By Martin Owens
With a No. 1 debut album and a Critics’ Choice Award at the Brits, 2012 is shaping up to be Emeli Sande’s year.
It’s been quite a journey for the 24 year-old from Aberdeen, who started out writing songs for the likes of Professor Green, Cheryl Cole and Tinie Tempah, before enjoying a worldwide hit herself last year with Heaven. Taking time out of her most recent tour, the award winning singer speaks to Martin Owens about her recent successes.
To say it’s been quite a year for you is an understatement…
“Tell me about it. Right now I’m in Moscow with The Kooks and Baxter Dury. It’s crazy, the people are quite eccentric – I’m loving it. And every day is like this at the moment. There’s always something really bizarre happening. I definitely couldn’t have imagined being in Russia doing this, a year ago.”
Is there one favourite moment that really sticks out?
“There are so many. Opening up for Coldplay in Glasgow in front of 16,000 people was incredible – it was basically a homecoming for me, but I was coming back as a pop star. That was genuinely weird. And sitting at a piano with Alicia Keys, writing for her. That was a proper, ‘Woah, is this really happening?’ moment.”
Alicia Keys, of course, has sold over 30m albums. Is it really nerve-wracking to work with someone like that?
“Well, not anymore, because we’ve now done so much writing together. But definitely, when I first met her it was very daunting. She’s really chilled out and we have a pretty cool relationship. But I still have to remind myself that the 14 year-old me would never have believed this could have happened.”
What’s the biggest difference between writing songs for other people and writing them for yourself?
“That’s a hard one. If I’m in the room with them, you have to bring their feelings and emotions at that moment to the forefront of your mind, and try and help channel that. Whereas of course when I’m writing for me, it’s just what I’m going through. But having said all that, usually when I’m writing songs for other people they’re not in the room. And so then it is the same approach as it would be if it was a song for me – and at the end of the process I figure out who it would be a good song for.”
There must be a song you wish you’d saved for yourself, though?
“Ha! That genuinely hasn’t happened yet. And I think that’s because when you write something for someone else and then they sing it in their own way, it really starts to feel like it’s their baby rather than yours. You have to let it go, let it live.”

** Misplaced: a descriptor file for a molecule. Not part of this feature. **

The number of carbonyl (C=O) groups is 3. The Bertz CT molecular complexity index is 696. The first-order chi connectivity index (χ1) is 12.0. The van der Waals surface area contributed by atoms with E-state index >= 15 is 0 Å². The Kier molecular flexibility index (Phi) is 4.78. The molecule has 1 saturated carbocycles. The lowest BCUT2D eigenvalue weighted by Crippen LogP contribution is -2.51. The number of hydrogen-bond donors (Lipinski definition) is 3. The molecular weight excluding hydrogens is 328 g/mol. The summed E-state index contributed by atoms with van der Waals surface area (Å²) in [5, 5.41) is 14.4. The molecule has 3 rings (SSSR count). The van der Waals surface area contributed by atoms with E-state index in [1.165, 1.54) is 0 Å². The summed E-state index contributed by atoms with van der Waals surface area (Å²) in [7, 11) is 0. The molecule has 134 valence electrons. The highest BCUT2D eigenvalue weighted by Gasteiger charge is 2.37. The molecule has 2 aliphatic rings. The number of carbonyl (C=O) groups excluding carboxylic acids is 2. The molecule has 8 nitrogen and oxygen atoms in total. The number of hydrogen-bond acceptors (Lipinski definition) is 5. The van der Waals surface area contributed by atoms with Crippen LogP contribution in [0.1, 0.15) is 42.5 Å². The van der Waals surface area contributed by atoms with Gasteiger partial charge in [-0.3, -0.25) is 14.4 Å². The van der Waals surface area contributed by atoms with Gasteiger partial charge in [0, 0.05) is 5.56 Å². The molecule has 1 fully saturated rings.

So was there a moment where you said to yourself, I don’t have to write for other people, I could do this myself?
“I can see how it might seem that way, but actually, it was much more gradual than that. I guess when I wrote Heaven I really did realise that this could be a really good introduction to me as a recording artist. But you do just have to get out there and do it, get chucked on stage and see if you sink or swim.”
The album isn’t just 12 versions of Heaven, though, what did you want to try and achieve with a debut album of your own?
“Well I guess I just wanted to try and take it back to how I wrote songs in the beginning. I had quite a classical training as a songwriter: I play piano, so it was important to make sure I got that across. But more than that, I wanted people to see every side of me as an artist, so it was important to have songs there where there could be a real connection with the lyric, rather than there just be throwaway pop. That was the main thing for me.”
How did it feel to win the Critics’ Choice Award at the Brits?
“I was so excited. It meant so much in terms of my confidence because my album wasn’t out yet, and no matter how happy you are with a new record, there will always be doubts lurking somewhere. I’d spent so long behind the scenes writing for other people and featuring on other people’s records so it just felt so good to get the acknowledgement for me as an artist in my own right. And then the doubts come back a bit, because of course winning the Brit doesn’t predict anything – it’s not a surefire guarantee of success. At best, it’s a guess!”
Did it feel a bit like a victory against the odds then to finally get such acknowledgement?
“Well, yes. It was a long journey to get signed – once you get established as a songwriter it’s quite hard to get people to recognise you as an artist in your own right. It felt like a long battle to get people to see me and believe in my music. Lots of labels didn’t want to sign me. So it was great to prove people wrong in that sense.”
And now you’ve had some success, has it made you realise what some of your heroes, and some of the people you write for, have to do to maintain it?
“Oh yes. When I speak to Alicia Keys she gives me so much advice because she’s seen it all a hundred times. Things like making sure I have a day off, which seems simple but probably keep you sane. I’m even more impressed with Alicia now because I understand what goes into a career as a pop star.
Including playing live. Did playing with Coldplay help you work out what kind of live show you want to put on?
“What is really amazing is that they make it seem like they’re playing just for you, even though it’s actually a massive arena. It was a big learning curve for me because I was probably most worried about how I make some of my more intimate songs work for that many people. But watching Coldplay – not just the sheer energy of the performance but even the way they warm up beforehand – makes you realise that there are so many little things you need to think about if you want to get your live show right. I learnt so much from them – and in fact I’m touring America with them in the summer, so I must have done something right!”
Emeli Sande’s first album Our Version of Events is out now, check out www.emelisande.com